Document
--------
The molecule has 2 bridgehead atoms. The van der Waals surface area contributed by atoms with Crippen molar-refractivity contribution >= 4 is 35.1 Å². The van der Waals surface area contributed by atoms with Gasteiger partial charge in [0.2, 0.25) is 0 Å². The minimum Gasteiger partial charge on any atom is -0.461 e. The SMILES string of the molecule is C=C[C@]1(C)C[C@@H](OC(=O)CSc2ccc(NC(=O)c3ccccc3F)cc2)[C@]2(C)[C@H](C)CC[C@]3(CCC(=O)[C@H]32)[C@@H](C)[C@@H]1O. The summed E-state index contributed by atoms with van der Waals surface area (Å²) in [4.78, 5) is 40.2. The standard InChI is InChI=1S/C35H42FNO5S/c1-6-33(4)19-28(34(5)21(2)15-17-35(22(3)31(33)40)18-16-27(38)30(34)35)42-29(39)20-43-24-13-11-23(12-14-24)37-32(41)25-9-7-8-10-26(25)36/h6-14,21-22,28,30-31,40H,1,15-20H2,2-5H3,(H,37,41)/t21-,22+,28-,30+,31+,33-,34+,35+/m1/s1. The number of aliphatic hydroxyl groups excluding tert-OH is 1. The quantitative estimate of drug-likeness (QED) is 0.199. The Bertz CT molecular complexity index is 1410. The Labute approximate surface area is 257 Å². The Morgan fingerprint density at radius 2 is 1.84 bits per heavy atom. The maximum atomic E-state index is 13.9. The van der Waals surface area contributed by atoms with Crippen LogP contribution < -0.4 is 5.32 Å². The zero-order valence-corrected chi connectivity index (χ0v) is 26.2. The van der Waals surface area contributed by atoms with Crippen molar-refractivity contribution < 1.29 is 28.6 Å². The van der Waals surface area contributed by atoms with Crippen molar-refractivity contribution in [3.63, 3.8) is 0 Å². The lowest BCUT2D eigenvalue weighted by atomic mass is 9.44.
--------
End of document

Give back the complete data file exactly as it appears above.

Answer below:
The molecule has 2 bridgehead atoms. The van der Waals surface area contributed by atoms with Crippen molar-refractivity contribution >= 4 is 35.1 Å². The van der Waals surface area contributed by atoms with Gasteiger partial charge in [0.2, 0.25) is 0 Å². The minimum Gasteiger partial charge on any atom is -0.461 e. The SMILES string of the molecule is C=C[C@]1(C)C[C@@H](OC(=O)CSc2ccc(NC(=O)c3ccccc3F)cc2)[C@]2(C)[C@H](C)CC[C@]3(CCC(=O)[C@H]32)[C@@H](C)[C@@H]1O. The summed E-state index contributed by atoms with van der Waals surface area (Å²) in [4.78, 5) is 40.2. The standard InChI is InChI=1S/C35H42FNO5S/c1-6-33(4)19-28(34(5)21(2)15-17-35(22(3)31(33)40)18-16-27(38)30(34)35)42-29(39)20-43-24-13-11-23(12-14-24)37-32(41)25-9-7-8-10-26(25)36/h6-14,21-22,28,30-31,40H,1,15-20H2,2-5H3,(H,37,41)/t21-,22+,28-,30+,31+,33-,34+,35+/m1/s1. The number of aliphatic hydroxyl groups excluding tert-OH is 1. The quantitative estimate of drug-likeness (QED) is 0.199. The Bertz CT molecular complexity index is 1410. The Labute approximate surface area is 257 Å². The Morgan fingerprint density at radius 2 is 1.84 bits per heavy atom. The maximum atomic E-state index is 13.9. The van der Waals surface area contributed by atoms with Crippen LogP contribution < -0.4 is 5.32 Å². The zero-order valence-corrected chi connectivity index (χ0v) is 26.2. The van der Waals surface area contributed by atoms with Crippen molar-refractivity contribution < 1.29 is 28.6 Å². The van der Waals surface area contributed by atoms with Crippen molar-refractivity contribution in [3.63, 3.8) is 0 Å². The lowest BCUT2D eigenvalue weighted by atomic mass is 9.44.